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Purpose and performance in professional services

The Professionals discusses purpose and performance in professional services firms with David Stead, Chief Strategy Officer at Maanch.

What does Maanch do and what is your role?

Maanch is a UK-based B Corp developing technology to measure, monitor and report on the impact of investments, business activities and philanthropy through the lens of ESG and the UN Sustainable Development Goals. Through a holistic view of impact, we help embed impact across a portfolio or organisation.

My role covers areas like strategy, marketing, BD, client advisory and innovation. Backed by a great team, I use my diverse experience across financial markets, NGOs and professional services to shape that holistic approach to impact.

What is a purpose-led company?

For me, it is a firm with a clear sense of why it is in business and the value it creates for society. Where the purpose is embedded throughout its culture and activities, and backed by a strong business case and delivery plan. It’s not fluffy stuff – it makes sense commercially as well as ethically. Investment in purpose, in sustainable business, is an investment in the long-term health of the firm.

Professional services firms are a collection of different people and personalities, with an equally broad mix of clients and customers. How do those firms find and define purpose?

Well, variety is the spice of life! It’s about harnessing that variety to benefit all stakeholders, not just the owners. This needs a shared sense of values and direction so that individual and organisational motivations are aligned.

At the core is strong leadership, encouraging the involvement of all but also willing to make the hard calls and stay true to purpose when put to the test.

Practically speaking, if purpose is not in place, make that the start of a purpose-led strategic review, gathering internal views about how best to apply all the firm’s assets to create social, environmental and economic value. Then be bold and bring in stakeholders like clients and NGOs to enrich the discussion.

In short, purpose, plans and performance should be inextricably linked. A clear purpose can drive stronger performance. At Maanch, we call this Net Societal Impact.

What challenges will professional services firms face?

Often the partners are the owners and outside investors don’t exist. If this is the case, the pressure for change won’t be coming from investors, asking for stronger ESG performance but from employees, clients and regulators.

Talent will have high expectations of a firm’s commitment to sustainable business and will go elsewhere if these aren’t met.

Clients are getting more demanding, as can be seen in tender situations, and new business will go to the stronger purpose-led performers.

Regulators are tightening their scrutiny of firms in areas like climate, diversity, working practices or governance; that pressure for accountability and transparency will only increase.

However, let’s not forget the huge opportunities behind such challenges. Sustainable development goals (SDGs) and the call for sustainability create openings to service the under-served, to enter emerging markets, to work in more innovative ways to address society’s needs and tap into big pools of talented young people. Professional services firms can play an exciting role in the drive for impact and a more sustainable capitalism.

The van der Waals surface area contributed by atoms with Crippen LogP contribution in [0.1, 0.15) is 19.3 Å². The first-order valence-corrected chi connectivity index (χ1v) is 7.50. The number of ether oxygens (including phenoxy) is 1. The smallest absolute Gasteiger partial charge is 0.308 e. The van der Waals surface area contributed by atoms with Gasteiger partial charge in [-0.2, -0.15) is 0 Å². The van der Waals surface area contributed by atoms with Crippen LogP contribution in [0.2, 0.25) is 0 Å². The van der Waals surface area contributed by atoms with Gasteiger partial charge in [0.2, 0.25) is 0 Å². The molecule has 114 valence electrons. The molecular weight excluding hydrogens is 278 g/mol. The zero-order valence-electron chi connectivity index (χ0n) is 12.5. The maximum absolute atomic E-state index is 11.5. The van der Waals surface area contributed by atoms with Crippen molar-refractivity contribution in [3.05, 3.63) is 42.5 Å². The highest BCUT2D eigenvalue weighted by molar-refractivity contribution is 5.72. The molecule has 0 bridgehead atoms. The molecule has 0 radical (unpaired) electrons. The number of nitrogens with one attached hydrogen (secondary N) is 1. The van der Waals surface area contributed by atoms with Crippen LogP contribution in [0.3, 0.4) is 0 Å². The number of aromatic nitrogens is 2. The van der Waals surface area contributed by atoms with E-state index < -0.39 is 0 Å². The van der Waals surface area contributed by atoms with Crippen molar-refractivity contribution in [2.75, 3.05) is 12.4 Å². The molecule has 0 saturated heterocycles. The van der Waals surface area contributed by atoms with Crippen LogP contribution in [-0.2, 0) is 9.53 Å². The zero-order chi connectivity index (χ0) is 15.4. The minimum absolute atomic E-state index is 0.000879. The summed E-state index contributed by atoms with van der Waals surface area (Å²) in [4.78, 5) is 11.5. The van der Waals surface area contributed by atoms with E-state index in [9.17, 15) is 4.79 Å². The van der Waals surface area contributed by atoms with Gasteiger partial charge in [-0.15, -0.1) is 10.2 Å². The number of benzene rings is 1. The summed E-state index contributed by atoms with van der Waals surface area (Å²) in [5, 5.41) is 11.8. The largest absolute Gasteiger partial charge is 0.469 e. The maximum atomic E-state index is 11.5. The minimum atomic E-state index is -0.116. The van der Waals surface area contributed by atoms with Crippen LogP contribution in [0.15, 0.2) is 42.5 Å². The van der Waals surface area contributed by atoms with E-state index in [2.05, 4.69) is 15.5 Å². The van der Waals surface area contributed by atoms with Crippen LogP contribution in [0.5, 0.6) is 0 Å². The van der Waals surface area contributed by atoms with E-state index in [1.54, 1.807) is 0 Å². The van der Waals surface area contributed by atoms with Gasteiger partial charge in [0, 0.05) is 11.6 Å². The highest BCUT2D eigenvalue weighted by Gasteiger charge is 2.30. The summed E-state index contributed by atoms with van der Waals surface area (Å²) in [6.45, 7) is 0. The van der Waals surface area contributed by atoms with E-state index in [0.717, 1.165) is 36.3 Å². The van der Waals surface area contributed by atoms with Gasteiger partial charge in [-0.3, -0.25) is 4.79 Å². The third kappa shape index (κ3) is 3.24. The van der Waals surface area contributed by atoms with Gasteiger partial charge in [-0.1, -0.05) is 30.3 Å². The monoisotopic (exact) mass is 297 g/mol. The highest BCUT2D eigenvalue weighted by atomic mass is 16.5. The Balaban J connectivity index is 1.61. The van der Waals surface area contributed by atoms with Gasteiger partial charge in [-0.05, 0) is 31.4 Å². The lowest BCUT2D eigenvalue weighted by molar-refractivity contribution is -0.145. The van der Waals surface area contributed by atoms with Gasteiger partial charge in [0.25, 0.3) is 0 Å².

How should purpose be managed or policed?

If everyone is genuinely on board, behaviour should be self-managing. But performance against purpose does need to be tracked and fully incorporated into the strategic planning and reporting process. KPIs based on ESG or SDG factors can be set in coordination with financial targets.

Technology is starting to help embed the process by aggregating key data and bringing it to life so the right decisions can be made. The Maanch impact dashboards are a valuable tool. 

In terms of policing, or at least being held to account, this will happen in several ways:

  • Clients are increasingly questioning suppliers and will favour evidence-based sustainable firms with a strong sense of purpose.
  • Employees are questioning leaders and may form working groups to push the case for change.
  • Social media uncovers irresponsible behaviour and soon picks up on a CEO whose good words are betrayed by bad practices in the organisation.
  • Regulators are asking for more reporting of non-financial data and are keeping a watchful eye!

Where are the pitfalls for professional services firms?

Mistakenly thinking that the shift to a new way of doing business, to stakeholder capitalism, is just a fad! I believe it’s a fundamental change that reflects the emergence of a different kind of society and economy. One where greater value is assigned to firms who make money in a responsible way and whose client work helps to solve the problems of society and our environment. A firm has to stand for much more than profit per equity partner or its CSR budget. It needs to make a net societal impact.

The real test of purpose is in the hard decisions. When changes must be made to drive it through. If the actions or behaviours of certain people, clients, suppliers, or even investors, are in continued conflict with the purpose, all credibility will be lost if they are not dealt with. The pitfall is pushing that under the carpet.

What of the future?

I am very optimistic even in these very difficult times. More leaders are realising that business can’t succeed in a failing society. Professional service firms are packed with talent and potential. They can be a major force for good.

David Stead is Chief Strategy Officer at Maanch, an impact platform for philanthropy, impact investors and corporates. Visit www.maanch.com.

Matt Baldwin
Co-founder – Coast Communications

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